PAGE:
The Skanderbeg Square is the main plaza in the centre of Tirana. The square is named after the Albanian national hero Gjergj Kastrioti Skënderbeu. The Skanderbeg Monument dominates the square.
In 1917, the Austrians built a public square, where the Skanderbeg Square is located nowadays. After Tirana became the capital in 1920, and the population increased, several city plans were planned.
During the time of the Albanian monarchy from 1928 to 1939, the square was composed of a number of buildings that would eventually be detonated during the communist period. The square was composed of a roundabout with a fountain in the center. The Old Bazaar used to be established on the grounds of modern-day Palace of Culture, the Orthodox Cathedral (present-day Tirana International Hotel), while the former City Hall building, on the grounds of where the National Historical Museum is located nowadays. A statue of Joseph Stalin was erected, where today the Skanderbeg Monument is located. Besides the construction of the above new elements during communism, the statue of Albania's leader Enver Hoxha was erected at the space between the National Historical Museum and the National Bank.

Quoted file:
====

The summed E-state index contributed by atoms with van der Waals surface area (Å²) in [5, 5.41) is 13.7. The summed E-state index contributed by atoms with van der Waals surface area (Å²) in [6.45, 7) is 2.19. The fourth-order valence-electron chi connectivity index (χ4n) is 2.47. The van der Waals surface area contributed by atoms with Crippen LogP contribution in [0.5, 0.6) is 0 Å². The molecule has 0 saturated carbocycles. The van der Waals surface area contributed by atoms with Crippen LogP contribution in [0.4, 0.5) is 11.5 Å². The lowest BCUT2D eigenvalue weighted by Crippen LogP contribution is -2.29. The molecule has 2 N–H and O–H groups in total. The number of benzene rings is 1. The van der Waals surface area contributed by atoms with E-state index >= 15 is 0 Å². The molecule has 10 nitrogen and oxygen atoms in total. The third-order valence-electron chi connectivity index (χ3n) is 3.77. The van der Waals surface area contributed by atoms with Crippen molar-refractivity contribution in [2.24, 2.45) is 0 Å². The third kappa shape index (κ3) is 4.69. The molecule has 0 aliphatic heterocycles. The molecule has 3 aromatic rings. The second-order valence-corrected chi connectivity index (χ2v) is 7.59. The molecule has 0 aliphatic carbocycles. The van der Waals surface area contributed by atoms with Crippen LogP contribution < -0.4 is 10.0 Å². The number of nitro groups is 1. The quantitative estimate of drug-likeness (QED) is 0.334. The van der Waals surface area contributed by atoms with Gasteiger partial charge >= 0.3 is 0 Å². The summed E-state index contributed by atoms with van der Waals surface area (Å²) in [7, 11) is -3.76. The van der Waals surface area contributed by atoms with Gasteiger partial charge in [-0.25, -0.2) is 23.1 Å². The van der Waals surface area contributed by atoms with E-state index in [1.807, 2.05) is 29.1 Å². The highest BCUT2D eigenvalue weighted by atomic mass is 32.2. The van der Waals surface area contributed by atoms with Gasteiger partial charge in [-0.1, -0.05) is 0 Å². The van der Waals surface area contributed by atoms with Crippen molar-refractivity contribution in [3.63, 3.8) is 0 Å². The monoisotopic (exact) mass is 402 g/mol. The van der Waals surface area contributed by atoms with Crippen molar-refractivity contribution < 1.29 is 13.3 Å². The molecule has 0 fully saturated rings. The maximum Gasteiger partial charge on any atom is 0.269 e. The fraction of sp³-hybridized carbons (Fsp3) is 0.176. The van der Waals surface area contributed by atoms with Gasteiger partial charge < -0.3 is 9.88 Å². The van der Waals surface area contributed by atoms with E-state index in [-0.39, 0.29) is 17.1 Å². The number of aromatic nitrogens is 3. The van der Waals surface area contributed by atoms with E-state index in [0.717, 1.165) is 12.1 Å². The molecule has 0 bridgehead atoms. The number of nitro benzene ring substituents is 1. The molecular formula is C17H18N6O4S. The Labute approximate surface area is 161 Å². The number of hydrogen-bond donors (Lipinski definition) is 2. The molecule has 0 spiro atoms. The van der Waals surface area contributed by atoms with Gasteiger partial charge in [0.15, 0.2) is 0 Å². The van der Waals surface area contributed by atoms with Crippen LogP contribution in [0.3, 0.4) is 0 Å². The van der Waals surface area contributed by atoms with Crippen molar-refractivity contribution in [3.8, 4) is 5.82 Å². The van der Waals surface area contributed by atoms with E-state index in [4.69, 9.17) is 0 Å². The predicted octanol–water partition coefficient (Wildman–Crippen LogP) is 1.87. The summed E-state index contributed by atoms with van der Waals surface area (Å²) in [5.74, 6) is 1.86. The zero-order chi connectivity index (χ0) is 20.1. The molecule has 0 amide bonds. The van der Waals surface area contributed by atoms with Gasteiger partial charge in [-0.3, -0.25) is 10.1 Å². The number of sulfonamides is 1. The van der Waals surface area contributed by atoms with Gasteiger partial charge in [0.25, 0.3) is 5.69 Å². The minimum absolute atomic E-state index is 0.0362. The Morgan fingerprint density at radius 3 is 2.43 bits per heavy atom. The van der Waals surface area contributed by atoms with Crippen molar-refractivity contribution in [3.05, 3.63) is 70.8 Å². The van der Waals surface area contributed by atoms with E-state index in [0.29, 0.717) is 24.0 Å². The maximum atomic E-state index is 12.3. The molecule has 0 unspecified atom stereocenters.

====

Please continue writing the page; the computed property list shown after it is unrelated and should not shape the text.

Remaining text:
Following the fall of communism in 1991, the statue would be removed amid student-led demonstrations. Since June 2017, the square has been renovated and is now part of the biggest pedestrian zone in the Balkans.References:
Frösöstenen is the northern-most raised runestone in the world and Jämtland's only runestone. It originally stood at the tip of ferry terminal on the sound between the island of Frösön and Östersund. The stone dates to between 1030 and 1050. It has now been relocated to the lawn in front of the local county seat due to the construction of a new bridge, between 1969 and 1971, on the original site.
Frösö runestone inscription means: Austmaðr, Guðfastr's son, had this stone raised and this bridge built and Christianized Jämtland. Ásbjörn built the bridge. Trjónn and Steinn carved these runes.